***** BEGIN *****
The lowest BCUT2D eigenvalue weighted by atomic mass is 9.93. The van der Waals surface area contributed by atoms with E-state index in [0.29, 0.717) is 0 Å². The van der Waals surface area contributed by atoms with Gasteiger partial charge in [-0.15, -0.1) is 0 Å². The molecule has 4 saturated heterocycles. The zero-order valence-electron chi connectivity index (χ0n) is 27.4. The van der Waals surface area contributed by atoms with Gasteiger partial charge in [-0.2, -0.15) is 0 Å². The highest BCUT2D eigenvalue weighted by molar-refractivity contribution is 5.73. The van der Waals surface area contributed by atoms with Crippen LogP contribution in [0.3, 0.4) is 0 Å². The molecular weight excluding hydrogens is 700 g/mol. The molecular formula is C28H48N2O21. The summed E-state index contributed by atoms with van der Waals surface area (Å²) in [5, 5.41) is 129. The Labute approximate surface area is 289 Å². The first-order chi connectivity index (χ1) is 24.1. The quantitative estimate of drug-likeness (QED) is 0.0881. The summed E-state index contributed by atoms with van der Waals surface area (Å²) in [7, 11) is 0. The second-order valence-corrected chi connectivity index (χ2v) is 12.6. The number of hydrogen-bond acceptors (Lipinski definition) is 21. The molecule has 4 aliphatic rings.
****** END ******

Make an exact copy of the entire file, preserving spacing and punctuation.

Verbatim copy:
The lowest BCUT2D eigenvalue weighted by atomic mass is 9.93. The van der Waals surface area contributed by atoms with E-state index in [0.29, 0.717) is 0 Å². The van der Waals surface area contributed by atoms with Gasteiger partial charge in [-0.15, -0.1) is 0 Å². The molecule has 4 saturated heterocycles. The zero-order valence-electron chi connectivity index (χ0n) is 27.4. The van der Waals surface area contributed by atoms with Gasteiger partial charge in [-0.2, -0.15) is 0 Å². The highest BCUT2D eigenvalue weighted by molar-refractivity contribution is 5.73. The van der Waals surface area contributed by atoms with Crippen LogP contribution in [0.3, 0.4) is 0 Å². The molecular weight excluding hydrogens is 700 g/mol. The molecular formula is C28H48N2O21. The summed E-state index contributed by atoms with van der Waals surface area (Å²) in [5, 5.41) is 129. The Labute approximate surface area is 289 Å². The first-order chi connectivity index (χ1) is 24.1. The quantitative estimate of drug-likeness (QED) is 0.0881. The summed E-state index contributed by atoms with van der Waals surface area (Å²) in [7, 11) is 0. The second-order valence-corrected chi connectivity index (χ2v) is 12.6. The number of hydrogen-bond acceptors (Lipinski definition) is 21. The molecule has 4 aliphatic rings.